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PUBLIC-KEY CRYPTOGRAPHY AND RSA
Principles Of Public-Key Cryptosystems
Applications for Public-Key Cryptosystems Requirements for Public-Key Cryptography Public-Key Cryptanalysis
The RSA Algorithm
Description of the Algorithm Computational Aspects
The Security of RSA
◆ Asymmetric encryption is a form of cryptosystem in which encryption and decryption are performed using the different keys—one a public key and one a private key. It is also known as public-key encryption.
◆ Asymmetric encryption transforms plaintext into ciphertext using a one of two keys and an encryption algorithm. Using the paired key and a decryp- tion algorithm, the plaintext is recovered from the ciphertext.
◆ Asymmetric encryption can be used for confidentiality, authentication, or both.
◆ The most widely used public-key cryptosystem is RSA. The difficulty of attacking RSA is based on the difficulty of finding the prime factors of a com- posite number.
The development of public-key cryptography is the greatest and perhaps the only true revolution in the entire history of cryptography. From its earliest beginnings to modern times, virtually all cryptographic systems have been based on the ele- mentary tools of substitution and permutation. After millennia of working with algorithms that could be calculated by hand, a major advance in symmetric crypto- graphy occurred with the development of the rotor encryption/decryption machine. The electromechanical rotor enabled the development of fiendishly complex cipher systems. With the availability of computers, even more complex systems were devised, the most prominent of which was the Lucifer effort at IBM that culminated in the Data Encryption Standard (DES). But both rotor machines and DES, although representing significant advances, still relied on the bread-and-butter tools of substitution and permutation.
Public-key cryptography provides a radical departure from all that has gone before. For one thing, public-key algorithms are based on mathematical functions rather than on substitution and permutation. More important, public-key cryptography is asymmetric, involving the use of two separate keys, in contrast to symmetric encryp- tion, which uses only one key. The use of two keys has profound consequences in the areas of confidentiality, key distribution, and authentication, as we shall see.
Before proceeding, we should mention several common misconceptions con- cerning public-key encryption. One such misconception is that public-key encryption is more secure from cryptanalysis than is symmetric encryption. In fact, the security of any encryption scheme depends on the length of the key and the computational work involved in breaking a cipher. There is nothing in principle about either symmetric or public-key encryption that makes one superior to another from the point of view of resisting cryptanalysis.
A second misconception is that public-key encryption is a general-purpose tech- nique that has made symmetric encryption obsolete. On the contrary, because of the computational overhead of current public-key encryption schemes, there seems no foreseeable likelihood that symmetric encryption will be abandoned. As one of the inventors of public-key encryption has put it [DIFF88], “the restriction of public-key cryptography to key management and signature applications is almost universally accepted.”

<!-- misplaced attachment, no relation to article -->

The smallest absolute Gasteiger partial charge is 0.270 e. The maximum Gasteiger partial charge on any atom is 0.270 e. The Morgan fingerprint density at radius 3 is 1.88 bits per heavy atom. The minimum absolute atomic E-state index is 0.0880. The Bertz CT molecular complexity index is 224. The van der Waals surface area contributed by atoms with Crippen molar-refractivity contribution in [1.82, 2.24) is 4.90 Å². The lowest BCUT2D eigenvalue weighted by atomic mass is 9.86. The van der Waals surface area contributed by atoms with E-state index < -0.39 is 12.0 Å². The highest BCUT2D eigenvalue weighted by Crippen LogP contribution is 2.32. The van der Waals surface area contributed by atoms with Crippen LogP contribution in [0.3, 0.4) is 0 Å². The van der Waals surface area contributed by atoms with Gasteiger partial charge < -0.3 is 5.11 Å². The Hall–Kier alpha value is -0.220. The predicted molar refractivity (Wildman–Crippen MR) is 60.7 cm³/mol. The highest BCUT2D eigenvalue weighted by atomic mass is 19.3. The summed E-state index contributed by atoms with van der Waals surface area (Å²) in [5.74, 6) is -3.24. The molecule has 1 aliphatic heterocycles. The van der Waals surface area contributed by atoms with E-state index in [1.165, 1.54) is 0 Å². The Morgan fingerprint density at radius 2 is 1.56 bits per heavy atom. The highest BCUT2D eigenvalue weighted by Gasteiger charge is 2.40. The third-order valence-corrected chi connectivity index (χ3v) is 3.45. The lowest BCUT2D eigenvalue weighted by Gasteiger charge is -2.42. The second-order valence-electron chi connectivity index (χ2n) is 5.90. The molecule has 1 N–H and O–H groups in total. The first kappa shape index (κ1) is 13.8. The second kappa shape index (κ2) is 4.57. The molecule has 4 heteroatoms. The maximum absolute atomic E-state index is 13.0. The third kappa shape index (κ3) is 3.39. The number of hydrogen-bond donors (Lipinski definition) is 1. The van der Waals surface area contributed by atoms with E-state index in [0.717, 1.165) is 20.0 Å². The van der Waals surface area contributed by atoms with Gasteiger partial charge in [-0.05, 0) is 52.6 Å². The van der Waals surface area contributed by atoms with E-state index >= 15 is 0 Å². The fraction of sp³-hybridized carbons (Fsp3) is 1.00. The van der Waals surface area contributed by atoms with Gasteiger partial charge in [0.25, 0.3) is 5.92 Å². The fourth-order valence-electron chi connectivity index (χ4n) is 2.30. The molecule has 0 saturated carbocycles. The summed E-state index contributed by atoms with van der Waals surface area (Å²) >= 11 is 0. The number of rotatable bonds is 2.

Finally, there is a feeling that key distribution is trivial when using public-key encryption, compared to the rather cumbersome handshaking involved with key distri- bution centers for symmetric encryption. In fact, some form of protocol is needed, generally involving a central agent, and the procedures involved are not simpler nor any more efficient than those required for symmetric encryption (e.g., see analysis in [NEED78]).
This chapter and the next provide an overview of public-key cryptography. First, we look at its conceptual framework. Interestingly, the concept for this technique was developed and published before it was shown to be practical to adopt it. Next, we examine the RSA algorithm, which is the most important encryption/decryption algo- rithm that has been shown to be feasible for public-key encryption. Other important public-key cryptographic algorithms are covered in Chapter 10.
Much of the theory of public-key cryptosystems is based on number theory. If one is prepared to accept the results given in this chapter, an understanding of number theory is not strictly necessary. However, to gain a full appreciation of public-key algorithms, some understanding of number theory is required. Chapter 8 provides the necessary background in number theory.
Table 9.1 defines some key terms.
Table 9.1 Terminology Related to Asymmetric Encryption
Two related keys, a public key and a private key, that are used to perform complementary operations, such as encryption and decryption or signature generation and signature verification.
Public Key Certificate
A digital document issued and digitally signed by the private key of a Certification Authority that binds the name of a subscriber to a public key. The certificate indicates that the subscriber identified in the certificate has sole control and access to the corresponding private key.
Public Key (Asymmetric) Cryptographic Algorithm
A cryptographic algorithm that uses two related keys, a public key and a private key. The two keys have the property that deriving the private key from the public key is computationally infeasible.
Public Key Infrastructure (PKI)
A set of policies, processes, server platforms, software and workstations used for the purpose of administer- ing certificates and public-private key pairs, including the ability to issue, maintain, and revoke public key certificates.
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